Crime scene clues to be investigated at Sugar Land camp
SUGAR LAND – A pit bull attack that made national headlines is one of several forensic investigations that students will scrutinize while attending an upcoming University of Houston-Victoria DNA camp.
The DNA, Genetics and Forensics Camp will be June 25 to 28 at UH Sugar Land, where UHV offers many of the degree programs. Classes will be from 1 to 5 p.m. in the biology labs at Brazos Hall, 14004 University Blvd. The camp is open to anyone ages 10 to 19.
Camp participants will learn how to gather evidence, use laboratory equipment and analyze DNA.
“The camp is perfect for students interested in becoming doctors, forensic scientists, biologists or pursuing other science-based careers,” said Nancy Penry, UHV training and development coordinator.
This year’s camp participants will get an inside account of how forensic testing can impact a crime scene investigation. Camp director Richard Gunasekera, a UHV professor and director of graduate biology studies, recently was asked by the Victoria County Sheriff’s Office to look for clues in a trailer near the scene of where a pit bull was suspected of mauling a 4-year-old boy.
Gunasekera, together with the sheriff and the Crime Scene Investigation team, collected trace samples, and took them back to the forensics lab in Sugar Land to perform testing. Camp attendees will get a chance to hear from Gunasekera about the investigation and see the results of the samples he tested.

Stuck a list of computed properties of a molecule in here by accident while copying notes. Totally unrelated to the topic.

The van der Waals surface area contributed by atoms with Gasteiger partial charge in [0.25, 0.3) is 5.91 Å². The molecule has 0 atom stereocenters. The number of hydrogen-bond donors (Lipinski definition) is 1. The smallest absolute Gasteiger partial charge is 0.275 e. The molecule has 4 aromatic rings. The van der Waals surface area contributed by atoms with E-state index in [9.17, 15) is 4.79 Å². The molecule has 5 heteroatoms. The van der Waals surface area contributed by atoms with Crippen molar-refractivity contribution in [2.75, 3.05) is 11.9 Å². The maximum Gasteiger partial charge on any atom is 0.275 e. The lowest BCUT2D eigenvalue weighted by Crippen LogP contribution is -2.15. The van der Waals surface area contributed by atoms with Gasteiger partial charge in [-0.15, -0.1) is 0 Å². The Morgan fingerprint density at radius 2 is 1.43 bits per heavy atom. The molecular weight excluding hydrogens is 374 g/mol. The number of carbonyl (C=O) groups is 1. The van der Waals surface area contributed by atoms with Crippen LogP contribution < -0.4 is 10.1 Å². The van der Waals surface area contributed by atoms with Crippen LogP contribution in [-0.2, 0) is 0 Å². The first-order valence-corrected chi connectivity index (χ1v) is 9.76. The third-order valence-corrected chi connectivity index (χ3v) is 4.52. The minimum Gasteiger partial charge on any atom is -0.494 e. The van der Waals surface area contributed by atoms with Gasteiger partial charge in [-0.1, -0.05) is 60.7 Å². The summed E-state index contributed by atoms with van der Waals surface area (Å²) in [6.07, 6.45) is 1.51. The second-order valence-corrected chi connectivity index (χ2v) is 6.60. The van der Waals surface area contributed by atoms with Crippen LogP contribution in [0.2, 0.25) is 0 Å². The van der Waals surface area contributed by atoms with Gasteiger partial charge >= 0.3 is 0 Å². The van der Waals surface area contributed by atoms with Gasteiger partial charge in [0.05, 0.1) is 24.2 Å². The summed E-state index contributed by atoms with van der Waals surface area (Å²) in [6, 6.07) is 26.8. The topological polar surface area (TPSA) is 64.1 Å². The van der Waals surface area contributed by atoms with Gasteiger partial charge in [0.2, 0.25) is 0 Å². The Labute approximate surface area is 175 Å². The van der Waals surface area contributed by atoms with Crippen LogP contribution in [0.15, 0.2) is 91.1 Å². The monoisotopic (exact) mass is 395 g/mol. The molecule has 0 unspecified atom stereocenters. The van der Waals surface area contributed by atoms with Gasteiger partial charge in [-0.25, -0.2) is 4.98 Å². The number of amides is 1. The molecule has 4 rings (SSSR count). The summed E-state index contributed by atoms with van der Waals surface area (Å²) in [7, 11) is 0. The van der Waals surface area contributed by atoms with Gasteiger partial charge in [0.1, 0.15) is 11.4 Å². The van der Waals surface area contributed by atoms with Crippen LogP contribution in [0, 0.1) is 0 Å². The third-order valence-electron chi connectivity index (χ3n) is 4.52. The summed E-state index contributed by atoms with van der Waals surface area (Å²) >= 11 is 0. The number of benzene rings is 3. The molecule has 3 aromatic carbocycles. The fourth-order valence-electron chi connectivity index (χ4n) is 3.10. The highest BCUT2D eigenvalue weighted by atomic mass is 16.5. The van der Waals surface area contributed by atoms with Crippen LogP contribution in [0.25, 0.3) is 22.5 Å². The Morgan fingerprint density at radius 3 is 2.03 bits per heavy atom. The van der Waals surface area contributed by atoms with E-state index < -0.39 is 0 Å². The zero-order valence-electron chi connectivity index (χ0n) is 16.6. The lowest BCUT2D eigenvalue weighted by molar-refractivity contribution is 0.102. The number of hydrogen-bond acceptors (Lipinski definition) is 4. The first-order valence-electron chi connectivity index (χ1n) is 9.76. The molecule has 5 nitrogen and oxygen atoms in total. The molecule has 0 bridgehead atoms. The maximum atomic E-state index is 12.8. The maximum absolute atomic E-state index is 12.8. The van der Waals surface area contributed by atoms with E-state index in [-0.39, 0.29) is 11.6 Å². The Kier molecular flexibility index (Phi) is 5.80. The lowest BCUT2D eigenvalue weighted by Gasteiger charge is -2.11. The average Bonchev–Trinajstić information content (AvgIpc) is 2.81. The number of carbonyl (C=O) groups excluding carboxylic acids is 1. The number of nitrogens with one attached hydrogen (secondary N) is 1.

Victoria County Sheriff Michael O’Connor and an investigator from his office are planning on making an appearance at the camp to talk about the case, Gunasekera said.
In addition, students will extract DNA from bananas as well as other fruits and plants from the grocery store.
“They also will have a chance to look at DNA of their own hair and investigate their blood types,” Gunasekera said. “We’ll take a look at samples of saliva and go over how these things are used by scientists.”
Gunasekera said the camp provides an excellent foundation for students interested in studying biology in college. At the end of the camp, students will earn a certificate of completion.
“It’s a nice item to include in your portfolio for college or jobs,” Gunasekera said.
The camp registration deadline is Thursday. The fee, which includes a camp T-shirt, is $185. To register, visit http://tinyurl.com/7wuzqm7. To pay by credit card, call 866-800-8762 or 361-570-4361.
For more information, contact Gunasekera at 281-275-8826 or firstname.lastname@example.org.
The University of Houston-Victoria, located in the heart of the Coastal Bend region since 1973 in Victoria, Texas, offers courses leading to more than 80 academic programs in the schools of Arts & Sciences; Business Administration; and Education, Health Professions & Human Development. UHV provides face-to-face classes at its Victoria campus, as well as an instructional site in Katy, Texas, and online classes that students can take from anywhere. UHV supports the American Association of State Colleges and Universities Opportunities for All initiative to increase awareness about state colleges and universities and the important role they have in providing a high-quality and accessible education to an increasingly diverse student population, as well as contributing to regional and state economic development.